Gesture, Performance, and Embodied Story Practices

Gesture, Performance, and Embodied Story Practices

Current media practices and cross-cultural circulations of narrative and diverse story traditions have brought renewed attention to storytelling’s basis in bodies and to its unfolding through embodied relations, nonverbal gestures, and in complex conversation with physical dimensions of space, time, and environment.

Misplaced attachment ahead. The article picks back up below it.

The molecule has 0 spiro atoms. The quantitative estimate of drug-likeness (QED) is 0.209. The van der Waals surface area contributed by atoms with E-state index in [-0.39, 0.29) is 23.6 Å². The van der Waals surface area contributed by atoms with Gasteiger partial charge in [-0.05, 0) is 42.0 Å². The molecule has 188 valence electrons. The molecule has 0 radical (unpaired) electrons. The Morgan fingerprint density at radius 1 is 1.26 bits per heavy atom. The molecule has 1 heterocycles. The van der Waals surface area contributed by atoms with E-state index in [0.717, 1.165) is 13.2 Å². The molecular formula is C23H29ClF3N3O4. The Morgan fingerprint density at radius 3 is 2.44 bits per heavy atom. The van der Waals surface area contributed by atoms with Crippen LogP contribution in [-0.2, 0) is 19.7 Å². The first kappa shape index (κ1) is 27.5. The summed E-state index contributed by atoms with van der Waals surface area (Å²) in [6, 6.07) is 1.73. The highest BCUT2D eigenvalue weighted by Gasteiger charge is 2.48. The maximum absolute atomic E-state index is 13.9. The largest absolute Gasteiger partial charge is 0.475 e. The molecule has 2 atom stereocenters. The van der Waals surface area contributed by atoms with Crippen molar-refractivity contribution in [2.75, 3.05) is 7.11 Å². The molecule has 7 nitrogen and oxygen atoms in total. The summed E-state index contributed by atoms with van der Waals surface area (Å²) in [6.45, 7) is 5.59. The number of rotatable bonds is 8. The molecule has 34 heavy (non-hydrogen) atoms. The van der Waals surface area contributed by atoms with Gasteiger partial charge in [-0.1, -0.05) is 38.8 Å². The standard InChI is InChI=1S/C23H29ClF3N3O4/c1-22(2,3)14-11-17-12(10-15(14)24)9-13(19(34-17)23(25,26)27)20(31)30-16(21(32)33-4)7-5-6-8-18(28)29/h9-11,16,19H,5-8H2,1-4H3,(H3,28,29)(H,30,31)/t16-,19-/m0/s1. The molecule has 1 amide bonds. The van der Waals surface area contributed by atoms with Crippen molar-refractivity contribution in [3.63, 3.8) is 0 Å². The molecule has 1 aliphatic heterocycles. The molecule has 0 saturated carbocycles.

Collaborating with the National Technical Institute of the Deaf (NTID) Liberal Arts faculty and drawing on the Deaf Studies Archive at RIT, CES will work to enhance understanding and awareness of the art of American Sign Language storytelling, nonverbal story methods, gesture, interactive media, and performance. This research area will showcase innovative ASL storytelling from our creative writing classrooms and around the world; examine the importance of storytelling traditions to deaf cultures; increase accessibility and emergent possibilities for ASL and other kinds of embodied storytelling, gestural practices of communication, and performance; draw from these rich, nontextual storytelling languages and cultures to address questions crucial to narrative theory, multimodal studies, human-computer interaction, and interactive media today.